UWE students about to set-off on Atlantic rowing challenge

Issue date: 30 October 2013

VIDEO: Hannah Lawton prepares for the biggest challenge of her life.

IMAGES: A selection of images from Hannah's preparation.

On 17 November two UWE Bristol students Hannah Lawton and Lauren Morton are taking on the biggest challenge of their lives as they depart the UK for La Gomera in the Canary Islands to take part in the Tallisker Whiskey Atlantic Challenge.

The race starts on 2 December and will see the students set out to row 3,000 nautical miles in Sedulous a carbon fibre boat just seven metres long rammed full with over 2,000 packets of energy rich food, a solar powered water maker and state of the art communications kit.

The challenge is widely considered to be the world's toughest rowing race with 20 teams from around the globe taking part. The UWE team are called 'Inspirational Friends' and they hope to beat the world record for the youngest female pair ever to complete the gruelling ordeal that could see them facing waves as high as houses and two months without setting sight on land.

Spurred on to raise funds in memory of fellow UWE Bristol student rower Eleanor Rose Ellis, who sadly died of cervical cancer over a year ago, Hannah and Lauren will row across the Atlantic to Antigua in around 65 to 70 days to raise money for two charities supporting people with cervical cancer - Jo's cervical cancer trust and also Myton Hospice.

The challenge has taken over 18 months to organise and the majority of the work has been carried out by Hannah who is currently studying for an MSc in Coaching Science. Not only has Hannah had to spend the past year training hard, she has campaigned to raise funds to purchase the boat, the supplies and sponsorship, find a new rowing partner and generated publicity. Lauren Morton a student nurse stepped up to the challenge at short notice and has needed to get up to peak fitness in a remarkably short time.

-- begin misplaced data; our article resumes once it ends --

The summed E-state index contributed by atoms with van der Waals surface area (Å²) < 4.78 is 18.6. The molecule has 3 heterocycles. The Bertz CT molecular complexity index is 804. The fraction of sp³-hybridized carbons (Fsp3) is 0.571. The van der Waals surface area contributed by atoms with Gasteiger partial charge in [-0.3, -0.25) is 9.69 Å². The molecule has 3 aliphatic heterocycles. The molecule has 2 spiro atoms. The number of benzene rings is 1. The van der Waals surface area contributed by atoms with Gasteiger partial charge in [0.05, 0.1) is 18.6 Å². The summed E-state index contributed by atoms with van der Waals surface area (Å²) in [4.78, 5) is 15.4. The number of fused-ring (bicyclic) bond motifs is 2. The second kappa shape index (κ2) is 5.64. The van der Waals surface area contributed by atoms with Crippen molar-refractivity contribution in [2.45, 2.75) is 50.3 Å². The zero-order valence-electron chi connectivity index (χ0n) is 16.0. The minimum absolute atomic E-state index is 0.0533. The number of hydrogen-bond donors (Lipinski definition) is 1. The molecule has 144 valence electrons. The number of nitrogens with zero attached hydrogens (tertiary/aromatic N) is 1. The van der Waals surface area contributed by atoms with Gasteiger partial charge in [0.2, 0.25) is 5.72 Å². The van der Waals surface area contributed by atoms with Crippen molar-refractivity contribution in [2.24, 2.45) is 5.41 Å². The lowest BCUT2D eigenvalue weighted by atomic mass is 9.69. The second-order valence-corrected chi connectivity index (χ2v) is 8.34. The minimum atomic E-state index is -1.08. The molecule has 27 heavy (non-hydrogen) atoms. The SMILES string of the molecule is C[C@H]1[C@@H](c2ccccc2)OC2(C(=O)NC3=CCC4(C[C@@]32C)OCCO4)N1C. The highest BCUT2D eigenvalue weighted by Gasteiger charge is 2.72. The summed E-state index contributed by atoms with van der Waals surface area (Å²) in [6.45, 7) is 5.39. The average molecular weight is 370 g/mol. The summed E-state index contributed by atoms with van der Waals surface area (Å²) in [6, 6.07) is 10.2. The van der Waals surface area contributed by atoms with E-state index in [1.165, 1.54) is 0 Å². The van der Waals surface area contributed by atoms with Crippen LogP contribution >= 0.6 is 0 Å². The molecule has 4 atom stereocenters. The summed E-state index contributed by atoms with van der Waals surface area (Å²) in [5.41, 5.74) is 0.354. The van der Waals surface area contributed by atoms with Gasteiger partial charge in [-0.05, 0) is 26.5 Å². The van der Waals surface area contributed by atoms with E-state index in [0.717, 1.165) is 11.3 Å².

Hannah shares her thoughts and hopes prior to taking on the challenge:

“Eleanor was such an inspiration to us in the way that she dealt with her illness and I felt quite a big push when she passed away to go out there and do something to celebrate her bravery.

“We have raised quite a few thousand already but we are hoping that as we set off on our journey that more people will feel inspired to support our efforts.

“The journey so far really has been an inspiration – not just the amount of support we have got from UWE Bristol as our main sponsor but also friends and family and the general public as well. It has been quite eye opening actually seeing how many people we have spoken to have had family members with cervical cancer or who are going through it at the moment.

“UWE Bristol gave us a large donation and with that we decided to buy the boat because it's the best way to attract attention. Sedulous was made in Christchurch by a company called Rossiters. She is a carbon fibre and kevlar boat weighing in at about 450 kilos which is about 300 kilos less than a plywood boat. She is seven metres long by 1.9 wide and we will sleep in shifts in a tiny a cabin at the stern. It looks quite spacious but by the time we get all of our kit in there won't be that much room. You can just about lie straight in the cabin. It will be quite a weird experience bobbing up and down inside.

Sedulous is a name that replicates the kind of person Elle was – it means studious, hardworking and perseverance so it also represents a lot of the things that UWE Bristol aspires to achieve with their students and we think it is fitting name.

“As Lauren and I only got together to do this a few weeks ago it's been pretty manic sorting out the boat amongst other things. We have been doing sea training at Christchurch which has been quite difficult because we got stuck in the tidal flow a few times but at least we won't have to deal with tides in the Atlantic.

“We are aiming for between 60 and 65 days to try and beat the record for a GB female pair and also get in before my 25th birthday. It is certainly doable; when we were with the tide in Christchurch we were rowing at about 3 knots. If we can average 3 knots out in the Atlantic we will be doing well.

“I have no idea how we will cope with being out at sea for 65 days but I imagine the hardest thing will be losing sight of land and then having nothing around you but water. I've been trying to imagine how it might feel but I just can't.

“We are realistic about the dangers. A lot of it comes down getting used to and knowing what could happen and knowing what to do in certain situations so that you are already kind of mentally prepared for it.

“The worst thing that could happen in terms of the physical row would be something like an equipment failure or injury that impeded us from continuing. I think mentally having put in so much preparation for the last 18 months; to have something completely out of our control go wrong would be devastating. There is a support boat out there they are not out there as a safety boat because the competition is classed as an unassisted row.

“We are very determined, we have put in the work and now we need some good weather and some good luck as we prepare ourselves

To follow the progress of the team follow @insfriends on Twitter, Facebook.com/inspirationalfriends or on their website.

To show support for the team, sponsor the charities at www.insfriends.org.uk

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